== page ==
Rise of Managed Care May Prompt Support for Health Care Reform, Boston Globe Op-Ed States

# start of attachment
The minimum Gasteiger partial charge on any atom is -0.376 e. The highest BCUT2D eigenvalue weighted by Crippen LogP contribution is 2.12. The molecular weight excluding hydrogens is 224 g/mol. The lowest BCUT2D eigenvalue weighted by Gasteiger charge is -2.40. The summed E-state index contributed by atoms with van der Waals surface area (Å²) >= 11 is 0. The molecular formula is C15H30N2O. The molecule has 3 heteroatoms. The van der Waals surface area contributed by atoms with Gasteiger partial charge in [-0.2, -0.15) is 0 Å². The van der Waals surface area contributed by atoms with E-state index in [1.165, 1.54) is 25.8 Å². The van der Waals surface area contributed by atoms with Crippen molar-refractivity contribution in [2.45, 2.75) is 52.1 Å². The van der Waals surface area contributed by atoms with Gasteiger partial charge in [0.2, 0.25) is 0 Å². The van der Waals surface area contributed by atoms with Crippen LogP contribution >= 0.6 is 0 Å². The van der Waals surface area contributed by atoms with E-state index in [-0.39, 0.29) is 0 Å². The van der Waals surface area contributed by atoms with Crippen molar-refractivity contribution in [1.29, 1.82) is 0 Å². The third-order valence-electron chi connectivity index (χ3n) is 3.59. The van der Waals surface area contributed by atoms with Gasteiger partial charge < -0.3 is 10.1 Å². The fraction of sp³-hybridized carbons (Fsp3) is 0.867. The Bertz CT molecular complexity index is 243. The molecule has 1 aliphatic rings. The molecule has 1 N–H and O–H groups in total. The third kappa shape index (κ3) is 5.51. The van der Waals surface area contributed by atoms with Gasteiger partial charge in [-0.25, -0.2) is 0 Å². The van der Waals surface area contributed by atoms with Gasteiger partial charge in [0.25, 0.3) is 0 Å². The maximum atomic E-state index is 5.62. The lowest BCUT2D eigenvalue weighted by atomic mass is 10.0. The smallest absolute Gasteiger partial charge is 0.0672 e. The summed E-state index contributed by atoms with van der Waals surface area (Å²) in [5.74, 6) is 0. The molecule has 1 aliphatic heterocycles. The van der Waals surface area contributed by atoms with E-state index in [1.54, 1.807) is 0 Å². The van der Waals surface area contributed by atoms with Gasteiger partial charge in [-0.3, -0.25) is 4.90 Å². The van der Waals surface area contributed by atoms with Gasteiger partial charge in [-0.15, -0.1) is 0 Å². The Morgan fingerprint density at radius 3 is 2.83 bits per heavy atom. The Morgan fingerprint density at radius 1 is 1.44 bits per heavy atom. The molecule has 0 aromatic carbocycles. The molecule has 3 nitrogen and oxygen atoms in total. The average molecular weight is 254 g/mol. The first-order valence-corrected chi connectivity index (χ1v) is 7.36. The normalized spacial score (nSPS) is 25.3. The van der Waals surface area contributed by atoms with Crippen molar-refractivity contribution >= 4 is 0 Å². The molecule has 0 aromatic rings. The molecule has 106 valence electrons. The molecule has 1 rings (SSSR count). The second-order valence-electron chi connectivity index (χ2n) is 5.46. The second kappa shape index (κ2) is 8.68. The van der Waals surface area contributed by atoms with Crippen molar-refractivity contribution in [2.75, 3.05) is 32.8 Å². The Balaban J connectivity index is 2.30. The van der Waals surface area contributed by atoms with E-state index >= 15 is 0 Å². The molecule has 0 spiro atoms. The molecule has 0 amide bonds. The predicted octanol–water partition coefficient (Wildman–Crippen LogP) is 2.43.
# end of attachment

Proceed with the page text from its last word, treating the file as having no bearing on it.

A "national dialogue about health care is beginning" in the United States, and although "there are reasons to doubt that large-scale health reform will take place soon," the rise of managed care may prompt voters to support health care reforms that failed in the early 1990s, New Republic Senior Editor Jonathan Cohn writes in a Boston Globe opinion piece. Many voters oppose the government expansion that would be required to establish a national health care system, and the small business groups and health insurers that "fought reform so vigorously in the 1990s ... will do so again," Cohn writes. However, he points out that "one key barrier to reform may be gone: the sense among middle-class Americans that their current insurance policies are sacrosanct." The rise of managed care in the mid-1990s limited patients to selected providers, led to questions of treatment decisions made by physicians and created longer waits for approved treatments, trends that "made the status quo a lot less appealing to the average American," Cohn writes. He adds that although many voters oppose the tax increases needed to fund a national health care system, the "nationwide epidemic of overcrowded emergency rooms" -- prompted in part by reductions in hospital operations that resulted from reduced reimbursements from health insurers, a "side-effect of the managed care revolution" -- could "motivate otherwise complacent, comfortable voters into supporting expensive health care initiatives." Cohn concludes that although the prospects for large-scale health care reform today may "seem pretty slim," the "plight of the uninsured and the anxieties of the currently insured are getting worse, and this means the political appetite for health care reform is likely to increase" (Cohn, Boston Globe, 12/1).This is part of the California Healthline Daily Edition, a summary of health policy coverage from major news organizations. Sign up for an email subscription.